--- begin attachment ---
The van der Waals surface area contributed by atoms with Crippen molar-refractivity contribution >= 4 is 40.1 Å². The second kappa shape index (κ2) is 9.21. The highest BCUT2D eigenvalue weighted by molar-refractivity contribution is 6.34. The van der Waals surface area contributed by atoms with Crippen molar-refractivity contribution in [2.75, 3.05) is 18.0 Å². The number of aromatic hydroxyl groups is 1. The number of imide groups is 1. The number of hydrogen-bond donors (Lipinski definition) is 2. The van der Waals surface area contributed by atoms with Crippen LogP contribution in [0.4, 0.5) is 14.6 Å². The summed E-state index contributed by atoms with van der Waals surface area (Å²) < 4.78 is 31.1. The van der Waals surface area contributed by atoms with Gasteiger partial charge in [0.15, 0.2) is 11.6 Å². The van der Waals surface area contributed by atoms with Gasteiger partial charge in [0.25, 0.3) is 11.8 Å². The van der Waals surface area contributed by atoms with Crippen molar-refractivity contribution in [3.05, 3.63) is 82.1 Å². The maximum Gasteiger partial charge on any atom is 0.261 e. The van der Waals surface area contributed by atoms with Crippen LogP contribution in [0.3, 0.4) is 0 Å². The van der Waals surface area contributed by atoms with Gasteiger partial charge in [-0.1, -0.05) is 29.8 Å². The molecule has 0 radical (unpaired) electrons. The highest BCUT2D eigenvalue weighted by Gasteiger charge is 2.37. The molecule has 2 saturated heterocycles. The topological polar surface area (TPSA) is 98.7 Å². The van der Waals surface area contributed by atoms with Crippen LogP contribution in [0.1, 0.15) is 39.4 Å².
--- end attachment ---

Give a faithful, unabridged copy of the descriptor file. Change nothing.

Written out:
The van der Waals surface area contributed by atoms with Crippen molar-refractivity contribution >= 4 is 40.1 Å². The second kappa shape index (κ2) is 9.21. The highest BCUT2D eigenvalue weighted by molar-refractivity contribution is 6.34. The van der Waals surface area contributed by atoms with Crippen molar-refractivity contribution in [2.75, 3.05) is 18.0 Å². The number of aromatic hydroxyl groups is 1. The number of imide groups is 1. The number of hydrogen-bond donors (Lipinski definition) is 2. The van der Waals surface area contributed by atoms with Crippen LogP contribution in [0.4, 0.5) is 14.6 Å². The summed E-state index contributed by atoms with van der Waals surface area (Å²) < 4.78 is 31.1. The van der Waals surface area contributed by atoms with Gasteiger partial charge in [0.15, 0.2) is 11.6 Å². The van der Waals surface area contributed by atoms with Gasteiger partial charge in [0.25, 0.3) is 11.8 Å². The van der Waals surface area contributed by atoms with Crippen molar-refractivity contribution in [3.05, 3.63) is 82.1 Å². The maximum Gasteiger partial charge on any atom is 0.261 e. The van der Waals surface area contributed by atoms with Crippen LogP contribution in [0.3, 0.4) is 0 Å². The van der Waals surface area contributed by atoms with Gasteiger partial charge in [-0.1, -0.05) is 29.8 Å². The molecule has 0 radical (unpaired) electrons. The highest BCUT2D eigenvalue weighted by Gasteiger charge is 2.37. The molecule has 2 saturated heterocycles. The topological polar surface area (TPSA) is 98.7 Å². The van der Waals surface area contributed by atoms with Crippen LogP contribution in [0.1, 0.15) is 39.4 Å².